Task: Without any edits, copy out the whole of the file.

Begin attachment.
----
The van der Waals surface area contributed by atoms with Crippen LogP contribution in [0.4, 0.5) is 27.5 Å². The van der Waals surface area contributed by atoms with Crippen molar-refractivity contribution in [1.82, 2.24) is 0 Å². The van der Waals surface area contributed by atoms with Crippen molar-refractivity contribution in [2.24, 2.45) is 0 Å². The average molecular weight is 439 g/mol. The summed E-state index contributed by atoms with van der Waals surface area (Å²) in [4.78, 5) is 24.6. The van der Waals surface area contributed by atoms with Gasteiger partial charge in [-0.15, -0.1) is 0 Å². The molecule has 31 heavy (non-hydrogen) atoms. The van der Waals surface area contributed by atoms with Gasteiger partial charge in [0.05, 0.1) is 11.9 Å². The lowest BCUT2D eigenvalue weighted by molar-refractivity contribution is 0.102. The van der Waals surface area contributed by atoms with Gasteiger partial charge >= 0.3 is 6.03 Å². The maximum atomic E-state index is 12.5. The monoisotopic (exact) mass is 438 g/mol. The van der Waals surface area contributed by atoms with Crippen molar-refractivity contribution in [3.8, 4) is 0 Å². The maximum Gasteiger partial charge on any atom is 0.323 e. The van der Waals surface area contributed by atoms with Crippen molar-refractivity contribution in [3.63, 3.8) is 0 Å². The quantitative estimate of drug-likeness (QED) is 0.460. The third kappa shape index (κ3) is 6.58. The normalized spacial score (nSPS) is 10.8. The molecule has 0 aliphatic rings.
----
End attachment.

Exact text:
The van der Waals surface area contributed by atoms with Crippen LogP contribution in [0.4, 0.5) is 27.5 Å². The van der Waals surface area contributed by atoms with Crippen molar-refractivity contribution in [1.82, 2.24) is 0 Å². The van der Waals surface area contributed by atoms with Crippen molar-refractivity contribution in [2.24, 2.45) is 0 Å². The average molecular weight is 439 g/mol. The summed E-state index contributed by atoms with van der Waals surface area (Å²) in [4.78, 5) is 24.6. The van der Waals surface area contributed by atoms with Gasteiger partial charge in [-0.15, -0.1) is 0 Å². The molecule has 31 heavy (non-hydrogen) atoms. The van der Waals surface area contributed by atoms with Gasteiger partial charge in [0.05, 0.1) is 11.9 Å². The lowest BCUT2D eigenvalue weighted by molar-refractivity contribution is 0.102. The van der Waals surface area contributed by atoms with Gasteiger partial charge >= 0.3 is 6.03 Å². The maximum atomic E-state index is 12.5. The monoisotopic (exact) mass is 438 g/mol. The van der Waals surface area contributed by atoms with Crippen molar-refractivity contribution in [3.8, 4) is 0 Å². The maximum Gasteiger partial charge on any atom is 0.323 e. The van der Waals surface area contributed by atoms with Crippen molar-refractivity contribution in [3.63, 3.8) is 0 Å². The quantitative estimate of drug-likeness (QED) is 0.460. The third kappa shape index (κ3) is 6.58. The normalized spacial score (nSPS) is 10.8. The molecule has 0 aliphatic rings.